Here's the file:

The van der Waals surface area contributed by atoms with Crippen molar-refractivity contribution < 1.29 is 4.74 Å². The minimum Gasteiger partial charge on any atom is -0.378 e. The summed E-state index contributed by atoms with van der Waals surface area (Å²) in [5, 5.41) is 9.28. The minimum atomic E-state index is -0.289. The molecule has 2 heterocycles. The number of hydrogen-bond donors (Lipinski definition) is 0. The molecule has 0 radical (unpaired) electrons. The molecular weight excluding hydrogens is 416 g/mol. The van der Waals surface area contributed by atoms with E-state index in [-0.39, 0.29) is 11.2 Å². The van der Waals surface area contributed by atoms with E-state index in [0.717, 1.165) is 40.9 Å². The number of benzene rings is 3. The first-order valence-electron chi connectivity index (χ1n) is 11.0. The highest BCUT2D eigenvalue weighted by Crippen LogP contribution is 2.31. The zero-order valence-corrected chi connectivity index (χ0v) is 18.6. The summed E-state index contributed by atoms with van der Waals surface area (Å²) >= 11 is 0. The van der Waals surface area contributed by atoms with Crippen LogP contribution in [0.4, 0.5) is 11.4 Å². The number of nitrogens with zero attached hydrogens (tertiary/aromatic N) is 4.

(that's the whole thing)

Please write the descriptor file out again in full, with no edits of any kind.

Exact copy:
The van der Waals surface area contributed by atoms with Crippen molar-refractivity contribution < 1.29 is 4.74 Å². The minimum Gasteiger partial charge on any atom is -0.378 e. The summed E-state index contributed by atoms with van der Waals surface area (Å²) in [5, 5.41) is 9.28. The minimum atomic E-state index is -0.289. The molecule has 2 heterocycles. The number of hydrogen-bond donors (Lipinski definition) is 0. The molecule has 0 radical (unpaired) electrons. The molecular weight excluding hydrogens is 416 g/mol. The van der Waals surface area contributed by atoms with E-state index in [-0.39, 0.29) is 11.2 Å². The van der Waals surface area contributed by atoms with E-state index in [0.717, 1.165) is 40.9 Å². The number of benzene rings is 3. The first-order valence-electron chi connectivity index (χ1n) is 11.0. The highest BCUT2D eigenvalue weighted by Crippen LogP contribution is 2.31. The zero-order valence-corrected chi connectivity index (χ0v) is 18.6. The summed E-state index contributed by atoms with van der Waals surface area (Å²) >= 11 is 0. The van der Waals surface area contributed by atoms with Crippen LogP contribution in [0.4, 0.5) is 11.4 Å². The number of nitrogens with zero attached hydrogens (tertiary/aromatic N) is 4.